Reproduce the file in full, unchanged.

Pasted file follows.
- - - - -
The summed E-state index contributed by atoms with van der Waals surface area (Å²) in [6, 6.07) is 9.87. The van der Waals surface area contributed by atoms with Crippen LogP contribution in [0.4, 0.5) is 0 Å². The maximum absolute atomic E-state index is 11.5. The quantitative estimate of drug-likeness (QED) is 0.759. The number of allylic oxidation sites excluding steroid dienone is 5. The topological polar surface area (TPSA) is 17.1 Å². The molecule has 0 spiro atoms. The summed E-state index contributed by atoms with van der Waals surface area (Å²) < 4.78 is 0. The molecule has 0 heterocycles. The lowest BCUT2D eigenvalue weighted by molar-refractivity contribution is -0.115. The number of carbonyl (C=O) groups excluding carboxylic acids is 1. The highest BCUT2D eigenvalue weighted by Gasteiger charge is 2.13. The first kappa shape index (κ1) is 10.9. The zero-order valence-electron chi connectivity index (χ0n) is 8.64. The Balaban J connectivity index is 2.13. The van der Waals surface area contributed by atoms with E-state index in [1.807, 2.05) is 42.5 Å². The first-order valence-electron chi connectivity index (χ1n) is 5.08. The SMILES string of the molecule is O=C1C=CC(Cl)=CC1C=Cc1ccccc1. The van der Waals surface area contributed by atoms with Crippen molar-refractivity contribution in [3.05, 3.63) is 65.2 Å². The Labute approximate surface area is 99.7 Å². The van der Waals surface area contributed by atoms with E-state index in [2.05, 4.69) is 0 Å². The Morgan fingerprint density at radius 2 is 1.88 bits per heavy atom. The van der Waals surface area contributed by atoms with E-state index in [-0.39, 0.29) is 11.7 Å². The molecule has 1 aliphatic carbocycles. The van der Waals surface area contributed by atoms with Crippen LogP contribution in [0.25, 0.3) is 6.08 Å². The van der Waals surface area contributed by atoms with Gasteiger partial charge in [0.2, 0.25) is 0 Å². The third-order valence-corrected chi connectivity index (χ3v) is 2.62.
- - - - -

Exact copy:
The summed E-state index contributed by atoms with van der Waals surface area (Å²) in [6, 6.07) is 9.87. The van der Waals surface area contributed by atoms with Crippen LogP contribution in [0.4, 0.5) is 0 Å². The maximum absolute atomic E-state index is 11.5. The quantitative estimate of drug-likeness (QED) is 0.759. The number of allylic oxidation sites excluding steroid dienone is 5. The topological polar surface area (TPSA) is 17.1 Å². The molecule has 0 spiro atoms. The summed E-state index contributed by atoms with van der Waals surface area (Å²) < 4.78 is 0. The molecule has 0 heterocycles. The lowest BCUT2D eigenvalue weighted by molar-refractivity contribution is -0.115. The number of carbonyl (C=O) groups excluding carboxylic acids is 1. The highest BCUT2D eigenvalue weighted by Gasteiger charge is 2.13. The first kappa shape index (κ1) is 10.9. The zero-order valence-electron chi connectivity index (χ0n) is 8.64. The Balaban J connectivity index is 2.13. The van der Waals surface area contributed by atoms with E-state index in [1.807, 2.05) is 42.5 Å². The first-order valence-electron chi connectivity index (χ1n) is 5.08. The SMILES string of the molecule is O=C1C=CC(Cl)=CC1C=Cc1ccccc1. The van der Waals surface area contributed by atoms with Crippen molar-refractivity contribution in [3.05, 3.63) is 65.2 Å². The Labute approximate surface area is 99.7 Å². The van der Waals surface area contributed by atoms with E-state index in [2.05, 4.69) is 0 Å². The Morgan fingerprint density at radius 2 is 1.88 bits per heavy atom. The van der Waals surface area contributed by atoms with E-state index in [-0.39, 0.29) is 11.7 Å². The molecule has 1 aliphatic carbocycles. The van der Waals surface area contributed by atoms with Crippen LogP contribution in [0.25, 0.3) is 6.08 Å². The van der Waals surface area contributed by atoms with Gasteiger partial charge in [0.2, 0.25) is 0 Å². The third-order valence-corrected chi connectivity index (χ3v) is 2.62.